Thursday morning, Wayne, Karen, and I went down to the clinic in Arequipa to discuss OpenMRS, FrontlineSMS, and MobilizeMRS with Lilia, the director of the clinic, and Maris, the assistant director of the clinic. There were a few goals to the meeting: understand the rudimentary electronic medical records system (EMR or MRS) in place now, assess the pros and cons of that system vs. OpenMRS, and discuss the possibility of running a clinic efficiency experiment with FrontlineSMS. We got through the first two agenda items pretty well but, being on Peruvian time, didn’t make it very far into the third.
Brain and note taking dump ahead.
The clinic has an EMR at the moment which is very limited. It was developed by a local programmer they still have good relations with and, every time they want expanded functionality, they just ask he (or she) to build it. Furthermore, the clinic staff has been talking over the last year about different ways to expand the tools. At the moment, it captures data about the patient, vital signs, and has a free text area for diagnoses. Continuing development on this software will require significant money, of course, which is why OpenMRS is probably a better long term option. Writing software for a pretty common use case doesn’t make much sense when there are customizable open source options available. Thanks to a relatively fast internet connection today, I was able to upload a HD walkthrough of their current EMR:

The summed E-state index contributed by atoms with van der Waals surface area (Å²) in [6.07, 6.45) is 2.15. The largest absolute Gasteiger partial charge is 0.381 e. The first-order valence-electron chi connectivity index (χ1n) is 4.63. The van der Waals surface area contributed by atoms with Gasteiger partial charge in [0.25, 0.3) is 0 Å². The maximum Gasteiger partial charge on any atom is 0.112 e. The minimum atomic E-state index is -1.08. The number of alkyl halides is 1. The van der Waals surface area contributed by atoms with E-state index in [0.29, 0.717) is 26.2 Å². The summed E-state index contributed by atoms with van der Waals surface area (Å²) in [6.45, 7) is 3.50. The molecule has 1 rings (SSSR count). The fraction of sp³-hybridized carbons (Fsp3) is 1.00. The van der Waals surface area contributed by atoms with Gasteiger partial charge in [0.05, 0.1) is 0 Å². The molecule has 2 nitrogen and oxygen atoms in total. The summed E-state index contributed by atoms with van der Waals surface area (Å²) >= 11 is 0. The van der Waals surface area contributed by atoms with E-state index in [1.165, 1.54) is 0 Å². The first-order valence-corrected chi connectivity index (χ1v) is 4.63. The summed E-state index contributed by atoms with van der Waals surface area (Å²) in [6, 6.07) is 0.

Tour of the clinic’s custom EMR from Daniel Bachhuber on Vimeo.
One fairly significant problem we faced Thursday morning, however, was trying to convince the clinic staff of the merits of OpenMRS without a full featured online demo or video tutorials. I personally haven’t experimented with the software very much, nor do I know all of the useful components of a medical records system, so I couldn’t necessarily sell the software with my salesmanship.
Wayne, being proactive, took the conversation from step zero so that Lilia and Maris would be able to help assess the merits and demerits of their current system:
Basic needs of a Medical Records System from Daniel Bachhuber on Vimeo.
According to the doctor, the basic needs of a medical records system are three-fold:
- Documentation – an EMR should have the ability to take notes and capture information on labs, Rx, Dx imaging, etc. Most importantly, this information should be searchable.
- Networking – an EMR should lend accessible communication, both internally (within the clinic) and externally.
- Decision support – an EMR should be intelligent, and assist the clinic staff in identifying high-risk patients, etc.
Once we had these criteria established, we started talking about the pros and cons of using their current system.
The pros of their system are:
- Easy implementation – the software is already installed on the computer and they know how to use it.
- Design specific to clinic – they can choose how they want the software to operate because they direct the development of it.
- Know[n] commodity – they know what they’re dealing with.
- Personal sw. provider – the developer is local and can come to the clinic to provide support, etc.
- Economically speaking + impact – Cheap for what it does.
The cons of their system are:
- Design specific – the design of the software is tied very much to the needs of their clinic today, and not five years in the future.